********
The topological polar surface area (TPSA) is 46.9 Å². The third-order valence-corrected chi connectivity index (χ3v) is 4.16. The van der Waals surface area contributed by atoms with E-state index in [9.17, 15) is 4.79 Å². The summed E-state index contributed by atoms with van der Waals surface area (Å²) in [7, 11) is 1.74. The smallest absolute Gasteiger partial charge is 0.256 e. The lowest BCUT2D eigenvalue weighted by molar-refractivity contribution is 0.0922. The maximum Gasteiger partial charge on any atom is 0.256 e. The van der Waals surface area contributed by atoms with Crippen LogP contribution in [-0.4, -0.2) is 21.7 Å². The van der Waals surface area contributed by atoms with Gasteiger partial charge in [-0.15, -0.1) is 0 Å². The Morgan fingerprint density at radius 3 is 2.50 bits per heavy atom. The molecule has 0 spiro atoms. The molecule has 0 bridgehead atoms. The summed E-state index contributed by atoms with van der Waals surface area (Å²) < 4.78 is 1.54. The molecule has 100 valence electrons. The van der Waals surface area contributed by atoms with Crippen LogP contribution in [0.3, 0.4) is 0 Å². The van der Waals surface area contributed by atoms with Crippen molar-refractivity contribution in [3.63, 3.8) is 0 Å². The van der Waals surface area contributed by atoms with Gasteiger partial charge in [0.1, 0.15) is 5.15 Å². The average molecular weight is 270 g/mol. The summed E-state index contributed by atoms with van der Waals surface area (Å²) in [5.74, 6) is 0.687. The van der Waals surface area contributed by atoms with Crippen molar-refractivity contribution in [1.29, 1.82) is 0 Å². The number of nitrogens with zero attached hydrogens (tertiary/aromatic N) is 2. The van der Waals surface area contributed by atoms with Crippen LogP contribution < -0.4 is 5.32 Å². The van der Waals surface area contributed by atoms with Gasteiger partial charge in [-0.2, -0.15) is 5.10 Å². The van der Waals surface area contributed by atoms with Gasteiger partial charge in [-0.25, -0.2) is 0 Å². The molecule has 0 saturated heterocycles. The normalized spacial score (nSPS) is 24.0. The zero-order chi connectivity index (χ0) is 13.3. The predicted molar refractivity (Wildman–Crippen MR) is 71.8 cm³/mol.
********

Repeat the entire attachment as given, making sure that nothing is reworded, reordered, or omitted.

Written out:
The topological polar surface area (TPSA) is 46.9 Å². The third-order valence-corrected chi connectivity index (χ3v) is 4.16. The van der Waals surface area contributed by atoms with E-state index in [9.17, 15) is 4.79 Å². The summed E-state index contributed by atoms with van der Waals surface area (Å²) in [7, 11) is 1.74. The smallest absolute Gasteiger partial charge is 0.256 e. The lowest BCUT2D eigenvalue weighted by molar-refractivity contribution is 0.0922. The maximum Gasteiger partial charge on any atom is 0.256 e. The van der Waals surface area contributed by atoms with Crippen LogP contribution in [-0.4, -0.2) is 21.7 Å². The van der Waals surface area contributed by atoms with Gasteiger partial charge in [-0.15, -0.1) is 0 Å². The Morgan fingerprint density at radius 3 is 2.50 bits per heavy atom. The molecule has 0 spiro atoms. The molecule has 0 bridgehead atoms. The summed E-state index contributed by atoms with van der Waals surface area (Å²) < 4.78 is 1.54. The molecule has 100 valence electrons. The van der Waals surface area contributed by atoms with Crippen LogP contribution in [0.3, 0.4) is 0 Å². The van der Waals surface area contributed by atoms with Crippen molar-refractivity contribution in [3.63, 3.8) is 0 Å². The van der Waals surface area contributed by atoms with Gasteiger partial charge in [0.1, 0.15) is 5.15 Å². The average molecular weight is 270 g/mol. The summed E-state index contributed by atoms with van der Waals surface area (Å²) in [5.74, 6) is 0.687. The van der Waals surface area contributed by atoms with Crippen molar-refractivity contribution in [1.29, 1.82) is 0 Å². The number of nitrogens with zero attached hydrogens (tertiary/aromatic N) is 2. The van der Waals surface area contributed by atoms with Crippen LogP contribution < -0.4 is 5.32 Å². The van der Waals surface area contributed by atoms with Gasteiger partial charge in [-0.2, -0.15) is 5.10 Å². The van der Waals surface area contributed by atoms with Gasteiger partial charge in [-0.25, -0.2) is 0 Å². The molecule has 0 saturated heterocycles. The normalized spacial score (nSPS) is 24.0. The zero-order chi connectivity index (χ0) is 13.3. The predicted molar refractivity (Wildman–Crippen MR) is 71.8 cm³/mol.